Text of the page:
4) If we talk about long interative development process, it looks like everybody agrees that we need automated regression testing (or checking as it is referred to in the article). Doesn't look like anybody seriously argues for functional testing nowadays (and I definitely don't see that in the article despite the critique - even if more attention there is paid to "exploratory automation"). But I see quite a few people saying, in one way or another, that automated regression testing is the only thing we need. That is my main concern here (and, I guess, the main point of the article): no, it is NOT enough. However, what can be automated (checked) and what can't (or shouldn't) and what it would depend upon should be the subject for discussions and further elaboration - and I don't see it actually happening. By the way, it still remains unclear for me if people attacking the article are saying that automated regression testing is the only thing we needed - or that they just believe that more stress should be on automation (but still agree that not everything could - and should - be automated).
5) Side note about GUI-automation: it is interesting that the authors - "we generally avoid doing that" - are getting too close to contradicting the basic principle of the Context-Driven Approach, that everything depends on context. Unfortunately, there are too many contexts when you should use GUI to test (or protocol-level recording in performance testing, which has the same issue). Either the API is so complicated that nobody really knows what is behind GUI, or there is a thick layer between API and GUI (Rich Internet Applications, Fat Clients, etc.), or there is no API to talk about at all. Yes, working with GUI (as well as protocol-level recording) is a real pain as soon as you get to automation. Yes, it may be much better to work with reliable APIs - if you have it, if you know the exact way to use it, and if you not missing anything on the top of it (or at least the risk to miss is small enough).
6) We get into an even more interesting area when we switch to performance testing. We have the same difference in approaches between the need to test a system for performance and the need to establish a process to verify performance as part of SDLC. And here we get an even wider spectrum of opinions: from some posts/articles talking about it as something rather self-evident (for example, Building Faster Experiences with Continuous Performance or almost all Velocity talks on the subject) to some posts/articles challenging the idea itself (for example, The Myth of Continuous Performance Testing by Stephen Townshend). It is the same two different views ("engineer" and "consultant") - but aggravated by the fact that it is much, much more difficult to automate regression performance testing. If you just come to test system for performance and reliability (as it is exactly the case in traditional load test) - you don't need any regression automation. And, vice versa, if you need to test the system each iteration - soon you start to think what may be done there...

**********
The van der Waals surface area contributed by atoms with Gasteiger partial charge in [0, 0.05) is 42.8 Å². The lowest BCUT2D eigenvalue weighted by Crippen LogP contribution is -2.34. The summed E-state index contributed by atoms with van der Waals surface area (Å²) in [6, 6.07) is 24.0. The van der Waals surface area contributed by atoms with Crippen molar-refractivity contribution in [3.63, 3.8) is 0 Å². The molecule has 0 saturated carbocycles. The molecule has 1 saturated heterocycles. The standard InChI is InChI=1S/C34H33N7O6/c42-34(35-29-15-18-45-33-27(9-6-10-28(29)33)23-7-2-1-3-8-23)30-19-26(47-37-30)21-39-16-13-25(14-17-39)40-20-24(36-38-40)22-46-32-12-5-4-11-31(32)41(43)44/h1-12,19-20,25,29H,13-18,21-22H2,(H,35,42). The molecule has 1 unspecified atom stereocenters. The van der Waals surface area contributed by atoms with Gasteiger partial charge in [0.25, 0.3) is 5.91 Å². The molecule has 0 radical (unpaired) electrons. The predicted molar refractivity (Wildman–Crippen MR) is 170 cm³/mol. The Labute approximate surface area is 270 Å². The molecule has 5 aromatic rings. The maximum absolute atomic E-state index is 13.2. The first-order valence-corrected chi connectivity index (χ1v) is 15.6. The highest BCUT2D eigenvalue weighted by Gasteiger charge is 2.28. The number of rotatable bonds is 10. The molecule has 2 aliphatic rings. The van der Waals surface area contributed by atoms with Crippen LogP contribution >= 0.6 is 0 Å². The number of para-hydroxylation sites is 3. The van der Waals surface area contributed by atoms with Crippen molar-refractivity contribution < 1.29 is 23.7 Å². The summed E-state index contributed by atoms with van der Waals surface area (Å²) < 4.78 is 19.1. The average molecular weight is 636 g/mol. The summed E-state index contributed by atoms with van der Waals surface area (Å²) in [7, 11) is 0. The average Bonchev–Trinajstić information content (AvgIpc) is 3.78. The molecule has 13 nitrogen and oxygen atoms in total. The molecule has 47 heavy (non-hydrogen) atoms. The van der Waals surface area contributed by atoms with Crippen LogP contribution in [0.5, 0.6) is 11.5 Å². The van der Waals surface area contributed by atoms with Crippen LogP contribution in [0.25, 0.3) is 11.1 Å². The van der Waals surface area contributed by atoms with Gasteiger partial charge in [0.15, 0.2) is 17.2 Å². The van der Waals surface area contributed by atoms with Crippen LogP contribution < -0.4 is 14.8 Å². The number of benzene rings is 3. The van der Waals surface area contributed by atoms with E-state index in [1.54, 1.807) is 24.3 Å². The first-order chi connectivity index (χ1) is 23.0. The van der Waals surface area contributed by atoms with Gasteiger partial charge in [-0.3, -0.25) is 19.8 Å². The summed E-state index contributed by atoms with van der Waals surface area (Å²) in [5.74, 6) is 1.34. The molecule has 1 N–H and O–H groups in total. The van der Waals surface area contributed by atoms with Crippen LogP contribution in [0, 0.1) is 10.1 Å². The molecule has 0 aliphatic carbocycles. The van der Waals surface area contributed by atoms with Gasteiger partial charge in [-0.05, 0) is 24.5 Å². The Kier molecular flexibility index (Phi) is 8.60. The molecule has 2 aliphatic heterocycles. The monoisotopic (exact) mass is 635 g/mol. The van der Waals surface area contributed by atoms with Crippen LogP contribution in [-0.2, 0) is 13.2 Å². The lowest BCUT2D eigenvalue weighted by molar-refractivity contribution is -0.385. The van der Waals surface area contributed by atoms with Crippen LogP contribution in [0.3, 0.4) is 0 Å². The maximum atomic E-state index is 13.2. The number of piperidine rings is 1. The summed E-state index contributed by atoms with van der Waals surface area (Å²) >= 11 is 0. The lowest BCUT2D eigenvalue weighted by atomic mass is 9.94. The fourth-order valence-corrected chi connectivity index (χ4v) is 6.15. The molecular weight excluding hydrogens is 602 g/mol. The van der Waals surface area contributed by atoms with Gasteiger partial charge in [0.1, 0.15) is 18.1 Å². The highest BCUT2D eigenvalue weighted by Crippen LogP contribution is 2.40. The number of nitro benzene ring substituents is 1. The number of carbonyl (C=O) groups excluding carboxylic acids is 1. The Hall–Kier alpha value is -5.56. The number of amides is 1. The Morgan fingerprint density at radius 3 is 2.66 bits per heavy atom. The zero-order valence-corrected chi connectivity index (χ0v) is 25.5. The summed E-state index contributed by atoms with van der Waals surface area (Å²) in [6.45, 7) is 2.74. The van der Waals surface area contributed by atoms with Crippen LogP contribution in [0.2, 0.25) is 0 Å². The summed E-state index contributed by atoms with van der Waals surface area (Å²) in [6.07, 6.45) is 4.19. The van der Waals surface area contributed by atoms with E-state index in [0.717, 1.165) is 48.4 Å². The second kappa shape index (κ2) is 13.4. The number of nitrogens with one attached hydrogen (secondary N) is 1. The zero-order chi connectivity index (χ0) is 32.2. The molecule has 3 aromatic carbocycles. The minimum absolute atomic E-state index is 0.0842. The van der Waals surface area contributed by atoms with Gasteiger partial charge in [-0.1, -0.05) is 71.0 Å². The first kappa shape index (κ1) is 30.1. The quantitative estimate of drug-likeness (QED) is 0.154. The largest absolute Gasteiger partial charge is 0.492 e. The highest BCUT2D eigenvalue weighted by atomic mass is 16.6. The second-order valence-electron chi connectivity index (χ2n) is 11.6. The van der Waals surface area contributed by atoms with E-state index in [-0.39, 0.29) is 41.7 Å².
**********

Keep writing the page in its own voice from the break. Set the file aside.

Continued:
7) Though, for a long time, the "consultant" approach was practically the only option in load testing, not much tool support for performance testing automation is currently available. It started to change - and you see a lot of announcements for almost every load testing tool about enhanced and improved support - but it is rather the first steps. So if you want to do some automated performance regression testing, you would need to figure out what exactly should be done - and probably do a lot of plumbing, which makes it quite a challenge in non-trivial cases (and, by the way, good performance testers/engineers may not necessarily be experts in plumbing). However, there is one consideration that significantly increases the value of regression performance testing - as performance is cumulative of all parts of involved code/components, chances to catch performance issues even with minimal/limited performance tests are pretty good (assuming good analysis - that is far from given).
8) Automated performance regression testing is far from an established practice in general. While it may appear so from many presentations and publications, if you look more closely, it is either simple cases (many are just single-user) or it is a special case (when great engineers worked a lot to make system-specific plumbing around a specific system). And, with performance testing, it is probably easier to see the areas that should remain outside of regression testing (although I meet more and more people believing that we should automate performance testing completely one way or another). The question of what, how, and when should be automated in performance testing and what shouldn't looks the most interesting for me at the moment - and it definitely heavily depends on the context. My talk Continuous Performance Testing: Myths and Realities was accepted by the CMG Impact performance and capacity conference (hold November 6-9 in New Orleans) - looking forward to discuss it with other performance professionals there. Of course, I have many more questions than answers - but the area is so vague at the moment that I hope that good questions may trigger a productive discussion.
Published at DZone with permission of Alexander Podelko , DZone MVB. See the original article here.
Opinions expressed by DZone contributors are their own.